Telomeres play a central role in cellular aging, and shorter telomere length has been associated with age-related disorders including diabetes. However, a causal link between telomere shortening and diabetes risk has not been established. In a well-characterized longitudinal cohort of American Indians participating in the Strong Heart Family Study, we examined whether leukocyte telomere length (LTL) at baseline predicts incident diabetes independent of known diabetes risk factors. Among 2,328 participants free of diabetes at baseline, 292 subjects developed diabetes during an average 5.5 years of follow-up. Compared with subjects in the highest quartile (longest) of LTL, those in the lowest quartile (shortest) had an almost twofold increased risk of incident diabetes (hazard ratio [HR] 1.83 [95% CI 1.26–2.66]), whereas the risk for those in the second (HR 0.87 [95% CI 0.59–1.29]) and the third (HR 0.95 [95% CI 0.65–1.38]) quartiles was statistically nonsignificant. These findings suggest a nonlinear association between LTL and incident diabetes and indicate that LTL could serve as a predictive marker for diabetes development in American Indians, who suffer from disproportionately high rates of diabetes.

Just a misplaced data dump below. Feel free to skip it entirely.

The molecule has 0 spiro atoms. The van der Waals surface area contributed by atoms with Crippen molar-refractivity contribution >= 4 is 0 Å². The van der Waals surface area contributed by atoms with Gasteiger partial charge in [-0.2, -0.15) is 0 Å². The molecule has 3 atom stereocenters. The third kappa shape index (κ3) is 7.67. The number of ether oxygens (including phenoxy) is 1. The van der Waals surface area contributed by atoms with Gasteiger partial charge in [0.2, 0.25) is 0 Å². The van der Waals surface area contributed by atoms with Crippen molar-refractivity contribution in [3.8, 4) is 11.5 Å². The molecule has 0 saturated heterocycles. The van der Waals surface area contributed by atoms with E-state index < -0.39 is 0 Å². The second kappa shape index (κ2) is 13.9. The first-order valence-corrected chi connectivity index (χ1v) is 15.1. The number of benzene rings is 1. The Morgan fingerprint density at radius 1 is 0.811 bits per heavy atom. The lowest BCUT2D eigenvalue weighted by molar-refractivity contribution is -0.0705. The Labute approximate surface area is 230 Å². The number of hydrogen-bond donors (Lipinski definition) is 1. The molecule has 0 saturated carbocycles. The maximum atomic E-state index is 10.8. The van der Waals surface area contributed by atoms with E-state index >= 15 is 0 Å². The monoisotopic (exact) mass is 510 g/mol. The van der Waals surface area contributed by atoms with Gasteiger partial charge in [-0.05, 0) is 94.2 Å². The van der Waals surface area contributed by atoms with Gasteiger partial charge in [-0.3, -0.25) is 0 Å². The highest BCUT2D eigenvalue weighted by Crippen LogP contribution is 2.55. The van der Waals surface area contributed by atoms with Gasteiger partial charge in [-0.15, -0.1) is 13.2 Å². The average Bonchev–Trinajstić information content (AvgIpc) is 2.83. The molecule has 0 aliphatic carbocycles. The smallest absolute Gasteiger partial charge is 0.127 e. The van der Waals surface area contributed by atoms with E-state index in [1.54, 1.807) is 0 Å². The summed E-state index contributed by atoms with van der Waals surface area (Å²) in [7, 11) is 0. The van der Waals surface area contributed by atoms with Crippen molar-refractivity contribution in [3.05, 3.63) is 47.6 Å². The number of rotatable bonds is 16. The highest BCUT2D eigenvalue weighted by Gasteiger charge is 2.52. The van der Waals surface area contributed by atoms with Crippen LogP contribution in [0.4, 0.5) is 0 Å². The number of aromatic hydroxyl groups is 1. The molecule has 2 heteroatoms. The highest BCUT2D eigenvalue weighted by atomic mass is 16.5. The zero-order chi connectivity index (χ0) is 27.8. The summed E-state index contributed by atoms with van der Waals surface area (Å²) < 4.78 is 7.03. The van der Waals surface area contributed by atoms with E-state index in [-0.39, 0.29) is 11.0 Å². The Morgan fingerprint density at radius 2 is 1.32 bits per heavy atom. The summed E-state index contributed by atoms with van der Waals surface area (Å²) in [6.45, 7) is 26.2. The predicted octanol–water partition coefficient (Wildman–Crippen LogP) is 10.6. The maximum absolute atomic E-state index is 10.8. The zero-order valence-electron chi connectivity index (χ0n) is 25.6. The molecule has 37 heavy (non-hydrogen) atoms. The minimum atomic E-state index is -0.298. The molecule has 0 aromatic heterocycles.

Objective Epigenetic mechanisms have been implicated in the pathogenesis of psychiatric disorders. The serotonin transporter gene (SLC6A4) is a key candidate gene for depression. We examined the association between SLC6A4 promoter methylation variation and depressive symptoms using 84 monozygotic twin pairs. Methods DNA methylation level in the SLC6A4 promoter region was quantified by bisulfite pyrosequencing using genomic DNA isolated from peripheral blood leukocytes. The number of current depressive symptoms was assessed using the Beck Depressive Inventory II (BDI-II). The association between methylation variation and depressive symptoms was examined using matched twin-pair analyses, adjusting for body mass index, smoking, physical activity, and alcohol consumption. Multiple testing was controlled by adjusted false discovery rate (q value). Results Intrapair difference in DNA methylation variation at 10 of the 20 studied CpG sites is significantly correlated with intrapair difference in BDI scores. Linear regression using intrapair differences demonstrates that intrapair difference in BDI score was significantly associated with intrapair differences in DNA methylation variation after adjusting for potential confounders and correction for multiple testing. On average, a 10% increase in the difference in mean DNA methylation level was associated with 4.4 increase in the difference in BDI score (95% confidence interval = 0.9–7.9, p = .01). Conclusions This study provides evidence that variation in methylation level within the promoter region of the serotonin transporter gene is associated with variation in depressive symptoms in a large sample of monozygotic twin pairs. This relationship is not confounded by genetic and shared environment. The 5-HTTLPR genotype also does not modulate this association.